Workers may join a union and pay an initiation fee and annual dues.

Job listings

Listed below are links to job categories from the National Labor Exchange that relate to this career. Once you get a list of jobs, you can view information about individual jobs and find out how to apply. If your job search finds too many openings, or if you wish to search for jobs outside of Washington, you will need to refine your search.

To get a listing of current jobs from the WorkSource system, go to the WorkSource website (external link).


The minimum wage for Washington State as of January 1, 2020 is $13.50 per hour. Some areas of the state may have a higher minimum wage.

Stock clerks and order fillers (SOC 43-5081)

Pay Period
Washington Hourly $11.83 $12.64 $15.22 $19.85 $24.02
Monthly $2,050 $2,191 $2,638 $3,440 $4,163
Yearly $24,610 $26,290 $31,660 $41,290 $49,960
    Bellingham Hourly $12.01 $12.38 $14.41 $19.78 $23.58
Monthly $2,081 $2,145 $2,497 $3,428 $4,086
Yearly $24,995 $25,759 $29,979 $41,144 $49,040
    Bremerton-Silverdale Hourly $12.27 $13.44 $16.43 $22.13 $24.92
Monthly $2,126 $2,329 $2,847 $3,835 $4,319
Yearly $25,533 $27,942 $34,172 $46,036 $51,838
    Clarkston-Lewiston Hourly $10.05 $11.26 $12.30 $14.49 $17.63
Monthly $1,742 $1,951 $2,132 $2,511 $3,055
Yearly $20,905 $23,416 $25,578 $30,146 $36,676
    Kennewick-Richland Hourly $12.00 $12.37 $14.41 $18.12 $22.60
Monthly $2,080 $2,144 $2,497 $3,140 $3,917
Yearly $24,972 $25,737 $29,986 $37,682 $46,994
    Longview Hourly $11.96 $12.25 $13.37 $17.05 $26.83
Monthly $2,073 $2,123 $2,317 $2,955 $4,650
Yearly $24,876 $25,486 $27,801 $35,468 $55,794
    Mount Vernon-Anacortes Hourly $12.04 $12.86 $14.95 $20.41 $23.85
Monthly $2,087 $2,229 $2,591 $3,537 $4,133
Yearly $25,030 $26,749 $31,105 $42,461 $49,595
    Olympia-Tumwater Hourly $11.96 $12.28 $14.61 $19.79 $24.18
Monthly $2,073 $2,128 $2,532 $3,430 $4,190
Yearly $24,888 $25,548 $30,383 $41,172 $50,300
    Seattle-Tacoma-Bellevue Hourly $12.42 $13.82 $16.92 $21.79 $25.27
Monthly $2,152 $2,395 $2,932 $3,776 $4,379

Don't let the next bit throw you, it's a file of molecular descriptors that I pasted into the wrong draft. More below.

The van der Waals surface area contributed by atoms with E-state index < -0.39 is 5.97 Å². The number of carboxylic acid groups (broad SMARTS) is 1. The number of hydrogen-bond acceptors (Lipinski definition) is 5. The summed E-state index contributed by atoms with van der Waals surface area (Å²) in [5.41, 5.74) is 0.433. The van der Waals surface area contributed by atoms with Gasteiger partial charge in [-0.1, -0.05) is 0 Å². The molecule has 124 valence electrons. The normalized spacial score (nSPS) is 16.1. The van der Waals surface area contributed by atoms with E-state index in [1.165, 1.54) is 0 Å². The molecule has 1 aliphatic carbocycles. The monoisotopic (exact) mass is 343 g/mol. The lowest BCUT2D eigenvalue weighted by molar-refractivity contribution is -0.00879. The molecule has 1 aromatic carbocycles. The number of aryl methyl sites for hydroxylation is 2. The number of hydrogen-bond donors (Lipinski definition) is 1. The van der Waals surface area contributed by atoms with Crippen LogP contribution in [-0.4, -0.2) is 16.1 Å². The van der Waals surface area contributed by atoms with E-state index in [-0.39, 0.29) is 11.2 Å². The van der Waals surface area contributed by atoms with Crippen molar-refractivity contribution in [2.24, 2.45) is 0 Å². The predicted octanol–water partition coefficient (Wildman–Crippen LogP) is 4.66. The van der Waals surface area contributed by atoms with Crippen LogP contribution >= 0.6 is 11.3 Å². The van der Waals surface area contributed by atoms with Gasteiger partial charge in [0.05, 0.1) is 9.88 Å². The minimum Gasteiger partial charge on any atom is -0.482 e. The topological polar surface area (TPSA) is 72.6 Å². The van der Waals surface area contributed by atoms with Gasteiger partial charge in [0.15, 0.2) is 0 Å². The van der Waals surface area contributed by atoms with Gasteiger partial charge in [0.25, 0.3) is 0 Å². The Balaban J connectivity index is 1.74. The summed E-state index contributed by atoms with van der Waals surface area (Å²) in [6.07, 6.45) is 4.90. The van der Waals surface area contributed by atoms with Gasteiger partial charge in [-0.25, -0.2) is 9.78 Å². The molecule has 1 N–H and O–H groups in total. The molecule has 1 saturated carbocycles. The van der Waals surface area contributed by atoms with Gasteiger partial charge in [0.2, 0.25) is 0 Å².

Yearly $25,847 $28,735 $35,206 $45,315 $52,563
    Spokane-Spokane Valley Hourly $11.99 $12.39 $14.45 $18.18 $23.57
Monthly $2,078 $2,147 $2,504 $3,151 $4,085
Yearly $24,950 $25,786 $30,051 $37,819 $49,025
    Vancouver Hourly $11.34 $12.35 $14.76 $18.15 $21.88
Monthly $1,965 $2,140 $2,558 $3,145 $3,792
Yearly $23,584 $25,692 $30,700 $37,755 $45,511
    Walla Walla Hourly $11.91 $12.12 $12.58 $15.68 $20.22
Monthly $2,064 $2,100 $2,180 $2,717 $3,504
Yearly $24,788 $25,213 $26,156 $32,616 $42,051
    Wenatchee Hourly $11.95 $12.20 $12.65 $15.26 $19.38
Monthly $2,071 $2,114 $2,192 $2,645 $3,359
Yearly $24,862 $25,364 $26,305 $31,734 $40,298
    Yakima Hourly $11.95 $12.25 $14.20 $18.69 $22.86
Monthly $2,071 $2,123 $2,461 $3,239 $3,962
Yearly $24,872 $25,479 $29,535 $38,875 $47,554
United States Hourly $9.41 $10.68 $12.36 $15.62 $19.79
Monthly $1,631 $1,851 $2,142 $2,707 $3,430
Yearly $19,580 $22,220 $25,700 $32,490 $41,150

Wages vary by area of the country and employer. The clerk's level of experience and responsibility also affect wages.

Stock clerks who work full time generally receive benefits. Typical benefits include sick leave, paid vacation, and health insurance.

Employment and outlook

Washington outlook

The table below provides information about the number of workers in this career in various regions. It also provides information about the expected growth rate and future job openings.

Stock Clerks and Order Fillers (SOC 43-5081)

Location Current employment Growth over 10 years Annual openings
Washington 33,031 8.3% 16.1% 4,907
    Adams, Chelan, Douglas, Grant, and Okanogan Counties 846 7.6% 13.4% 124
    Asotin, Columbia, Ferry, Garfield, Lincoln, Pend Oreille, Stevens, Walla Walla, and Whitman Counties 724 3.7% 8.6% 98
    Benton and Franklin Counties 1,298 8.8% 15.0% 193
    Clallam, Jefferson, and Kitsap Counties 1,091 8.0% 11.9% 161
    Clark, Cowlitz, and Wahkiakum Counties 2,689 5.9% 15.2% 382
    Grays Harbor, Lewis, Mason, Pacific, and Thurston Counties 2,216 5.6% 14.1% 312
    Island, San Juan, Skagit, and Whatcom Counties 1,879 6.7% 14.6% 270
    King County 10,391 7.8% 19.6% 1,520
    Kittitas, Klickitat, Skamania, and Yakima Counties 1,466 12.8% 13.8% 237
    Pierce County 3,728 17.7% 15.2% 656
    Snohomish County 3,420 6.5% 12.4% 489
    Spokane County 3,158 7.6% 13.9% 462
United States 2,056,600 1.7% 5.2% 279,500

National employment

Major employers:

National outlook

Little to no growth is expected for this occupation. Advances in technology such as hand-help barcode scanners and radio frequency identification tags allow more work to be done by less workers. Also, machines can stack and retrieve goods, so fewer stock clerks are needed in warehouses.

Many job openings will occur each year as current workers transfer to other jobs or leave the labor force. Opportunities will be best for clerks with computer skills.

Other resources

International Warehouse Logistics Association (external link)
2800 South River Road, Suite 260
Des Plaines, IL 60018
Washington Business Week (external link)
PO Box 1170
Renton, WA 98057


Career cluster

Career path

O*Net (external link) occupations

O*Net job zone (external link)

DOT occupations

Holland occupational cluster